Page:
Wednesday, 10 January 2018

Anime REVIEW: Macross 7

Macross 7

Macross 7. Those words alone are enough to make a certain section of Macross fans shudder. Despite the six-part Macross II: Lovers Again OVA arguably being the black sheep of the franchise, it’s undoubtedly Macross 7 that has the most mixed response amongst its English-speaking fans. But in its home country the success of Macross 7 cannot be understated, spawning a 49-episode television series, three OVAs, 12 home release minisodes, a five-part sequel OVA, a ton of albums, manga spin-offs and even a movie created solely as an advertisement for the Blu-ray remasters. So if Japan love Macross 7 that much, surely the show can’t be all that bad can it?

The Macross 7 FleetFire Bomber

In the year 2045, mankind has flown out into the stars in enormous colonisation fleets. One such fleet is the Macross 7, which is seven years into its journey to find a new home for its inhabitants. Captaining the fleet is ace pilot Maximillian Jenius, while his now-estranged wife Milia also works as the city’s mayor. The couple’s youngest daughter, Mylene Flare Jenius has been recruited as the new bassist/vocalist of Fire Bomber – a rock band comprised of vocalist/guitarist Nekki Basara, keyboardist Ray Lovelock and drummer Veffidas Feaze.

When Macross 7 is attacked by creatures identified as the Protodeviln, Basara rushes out into battle in his modified VF-19 Fire Valkyrie – determined not to fight, but to spread his music to the enemy. His actions frustrate the military pilots, including Diamond Force member Gamlin Kizaki, but it seems Basara’s music is the only thing that affects the otherwise unstoppable enemy.

Nekki BasaraGepelnitch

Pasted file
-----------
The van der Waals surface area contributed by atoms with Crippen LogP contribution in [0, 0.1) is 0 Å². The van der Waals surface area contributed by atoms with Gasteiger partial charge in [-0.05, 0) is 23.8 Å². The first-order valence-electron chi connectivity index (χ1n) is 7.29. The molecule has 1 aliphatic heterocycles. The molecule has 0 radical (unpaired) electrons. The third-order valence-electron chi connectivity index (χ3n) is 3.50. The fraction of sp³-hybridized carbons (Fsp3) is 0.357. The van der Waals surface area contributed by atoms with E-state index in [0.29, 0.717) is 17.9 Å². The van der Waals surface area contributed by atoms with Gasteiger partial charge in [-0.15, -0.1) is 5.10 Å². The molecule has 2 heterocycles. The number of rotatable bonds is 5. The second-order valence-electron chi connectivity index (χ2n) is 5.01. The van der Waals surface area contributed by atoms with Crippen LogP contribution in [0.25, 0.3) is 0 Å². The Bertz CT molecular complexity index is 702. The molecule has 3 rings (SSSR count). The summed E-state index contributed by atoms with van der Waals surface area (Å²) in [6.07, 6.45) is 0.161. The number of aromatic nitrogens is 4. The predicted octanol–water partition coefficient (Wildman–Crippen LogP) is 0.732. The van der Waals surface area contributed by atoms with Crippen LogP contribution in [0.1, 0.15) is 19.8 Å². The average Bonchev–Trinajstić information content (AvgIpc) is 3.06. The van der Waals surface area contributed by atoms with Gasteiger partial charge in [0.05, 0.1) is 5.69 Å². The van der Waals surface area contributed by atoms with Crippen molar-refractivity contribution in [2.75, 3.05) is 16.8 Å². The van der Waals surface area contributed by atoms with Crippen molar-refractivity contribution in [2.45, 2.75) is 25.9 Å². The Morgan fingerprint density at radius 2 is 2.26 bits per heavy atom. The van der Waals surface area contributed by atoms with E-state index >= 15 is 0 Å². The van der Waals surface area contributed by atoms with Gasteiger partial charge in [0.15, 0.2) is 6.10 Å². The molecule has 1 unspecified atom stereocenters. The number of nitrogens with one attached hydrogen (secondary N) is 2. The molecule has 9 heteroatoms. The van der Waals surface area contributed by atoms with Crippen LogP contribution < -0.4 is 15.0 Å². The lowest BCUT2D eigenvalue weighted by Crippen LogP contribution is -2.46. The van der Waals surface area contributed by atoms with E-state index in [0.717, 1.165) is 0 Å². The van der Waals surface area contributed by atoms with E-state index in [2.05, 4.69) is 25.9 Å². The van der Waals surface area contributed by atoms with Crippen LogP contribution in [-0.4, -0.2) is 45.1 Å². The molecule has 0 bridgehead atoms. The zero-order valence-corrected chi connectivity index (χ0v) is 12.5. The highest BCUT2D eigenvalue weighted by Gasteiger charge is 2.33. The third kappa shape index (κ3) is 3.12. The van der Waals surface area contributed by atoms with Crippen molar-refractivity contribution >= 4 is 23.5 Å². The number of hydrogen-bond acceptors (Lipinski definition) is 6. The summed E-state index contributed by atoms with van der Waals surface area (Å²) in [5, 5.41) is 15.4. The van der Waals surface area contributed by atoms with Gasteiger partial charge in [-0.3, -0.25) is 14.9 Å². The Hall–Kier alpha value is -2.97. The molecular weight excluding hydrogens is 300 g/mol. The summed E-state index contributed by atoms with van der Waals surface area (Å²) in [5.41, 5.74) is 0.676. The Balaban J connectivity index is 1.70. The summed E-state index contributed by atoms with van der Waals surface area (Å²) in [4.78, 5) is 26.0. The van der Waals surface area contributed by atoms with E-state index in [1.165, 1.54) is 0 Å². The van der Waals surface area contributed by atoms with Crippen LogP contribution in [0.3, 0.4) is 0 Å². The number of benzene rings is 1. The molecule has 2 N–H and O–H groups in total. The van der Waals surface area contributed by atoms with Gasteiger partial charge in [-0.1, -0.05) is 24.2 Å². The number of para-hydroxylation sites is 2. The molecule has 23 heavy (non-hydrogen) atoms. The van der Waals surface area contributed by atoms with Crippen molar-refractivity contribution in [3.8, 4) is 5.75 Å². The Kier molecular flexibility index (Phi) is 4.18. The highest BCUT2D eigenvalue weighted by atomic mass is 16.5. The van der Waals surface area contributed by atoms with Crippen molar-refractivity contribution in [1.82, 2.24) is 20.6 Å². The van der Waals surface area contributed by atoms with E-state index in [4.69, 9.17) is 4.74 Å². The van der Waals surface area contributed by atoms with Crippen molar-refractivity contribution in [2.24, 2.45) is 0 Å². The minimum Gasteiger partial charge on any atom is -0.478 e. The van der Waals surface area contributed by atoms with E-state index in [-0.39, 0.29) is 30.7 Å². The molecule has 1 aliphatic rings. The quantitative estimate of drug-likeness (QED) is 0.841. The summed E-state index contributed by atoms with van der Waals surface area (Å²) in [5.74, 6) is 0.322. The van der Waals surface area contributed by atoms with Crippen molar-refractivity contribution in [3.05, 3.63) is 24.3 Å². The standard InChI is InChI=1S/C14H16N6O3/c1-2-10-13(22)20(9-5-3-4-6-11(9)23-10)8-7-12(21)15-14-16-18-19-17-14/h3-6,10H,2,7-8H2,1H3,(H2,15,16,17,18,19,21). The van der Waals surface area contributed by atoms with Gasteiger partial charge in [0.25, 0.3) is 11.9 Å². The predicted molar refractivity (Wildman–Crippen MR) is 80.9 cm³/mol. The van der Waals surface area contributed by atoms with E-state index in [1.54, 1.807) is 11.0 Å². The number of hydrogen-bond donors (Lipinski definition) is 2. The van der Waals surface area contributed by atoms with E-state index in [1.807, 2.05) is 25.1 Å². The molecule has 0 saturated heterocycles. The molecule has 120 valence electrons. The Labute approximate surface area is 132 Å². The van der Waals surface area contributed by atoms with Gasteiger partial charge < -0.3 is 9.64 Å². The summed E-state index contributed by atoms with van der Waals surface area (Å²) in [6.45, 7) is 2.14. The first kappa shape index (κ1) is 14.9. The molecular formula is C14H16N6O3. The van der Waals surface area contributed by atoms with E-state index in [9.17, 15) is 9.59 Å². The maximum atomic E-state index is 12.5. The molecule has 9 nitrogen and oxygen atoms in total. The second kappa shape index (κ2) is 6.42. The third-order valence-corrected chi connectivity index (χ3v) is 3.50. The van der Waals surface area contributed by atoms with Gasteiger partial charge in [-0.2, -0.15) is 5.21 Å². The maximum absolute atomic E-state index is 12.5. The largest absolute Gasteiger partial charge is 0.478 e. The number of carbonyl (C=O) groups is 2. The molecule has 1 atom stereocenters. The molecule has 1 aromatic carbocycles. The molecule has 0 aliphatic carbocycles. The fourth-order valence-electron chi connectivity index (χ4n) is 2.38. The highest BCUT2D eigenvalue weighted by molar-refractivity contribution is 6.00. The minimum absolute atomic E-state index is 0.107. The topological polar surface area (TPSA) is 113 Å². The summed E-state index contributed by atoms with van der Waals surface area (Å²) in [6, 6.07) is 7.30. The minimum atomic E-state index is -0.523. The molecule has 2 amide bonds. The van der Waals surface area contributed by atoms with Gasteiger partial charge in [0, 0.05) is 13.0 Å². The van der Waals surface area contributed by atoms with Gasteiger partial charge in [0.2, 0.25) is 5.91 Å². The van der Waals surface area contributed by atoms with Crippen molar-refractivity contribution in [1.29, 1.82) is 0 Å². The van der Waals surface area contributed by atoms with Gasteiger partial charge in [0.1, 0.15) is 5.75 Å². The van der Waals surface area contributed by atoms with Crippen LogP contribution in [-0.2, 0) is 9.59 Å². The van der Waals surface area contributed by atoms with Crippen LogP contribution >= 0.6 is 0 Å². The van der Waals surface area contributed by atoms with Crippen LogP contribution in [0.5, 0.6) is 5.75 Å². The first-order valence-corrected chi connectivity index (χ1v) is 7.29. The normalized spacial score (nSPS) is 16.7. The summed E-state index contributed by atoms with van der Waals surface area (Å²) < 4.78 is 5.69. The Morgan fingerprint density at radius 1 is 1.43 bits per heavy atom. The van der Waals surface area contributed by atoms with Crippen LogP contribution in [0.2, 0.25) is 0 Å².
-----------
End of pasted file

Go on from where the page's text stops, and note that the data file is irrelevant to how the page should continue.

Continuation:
Coming off the backs of the likes of the Super Dimension Fortress Macross and Macross Plus it isn’t hard to see why Macross 7 is viewed so differently from its predecessors. It marks a point in the series where the power becomes literal as well as symbolic, which is something that is later carried through into both Frontier and Delta. This change also brings the song element to the forefront of the series, though the all-important mecha element is far from forgotten. However in the case of both Basara and later the other Sound Force Valkyries, it takes on a form that feels considerably more super robot in its approach. Many will boil this down to the bright colours, mecha with actual faces and the fact they shoot music rather than bullets/lasers, but also extends to their unorthodox control system and Basara’s general hot-blooded temperament. It’s definitely a different kind of Macross series, but this doesn’t immediately make it a bad one.

Basara can also be a difficult protagonist for many to come to grips with. Macross 7 is an interesting series in that it isn’t structured around the growth and development of its main character, but rather how the rest of the cast come to understand (or in many cases simply accept) his way of thinking. It may often be frustrating to watch Basara brush aside people’s criticisms simply because they “don’t get it”, but given the purely emotional resonance Basara is trying to convey it’s likely he can’t express it in words either. Nekki Basara is a puzzling, sometimes problematic character, but he’s a pacifist with a heart of gold who just wants to sing so hard that he moves mountains.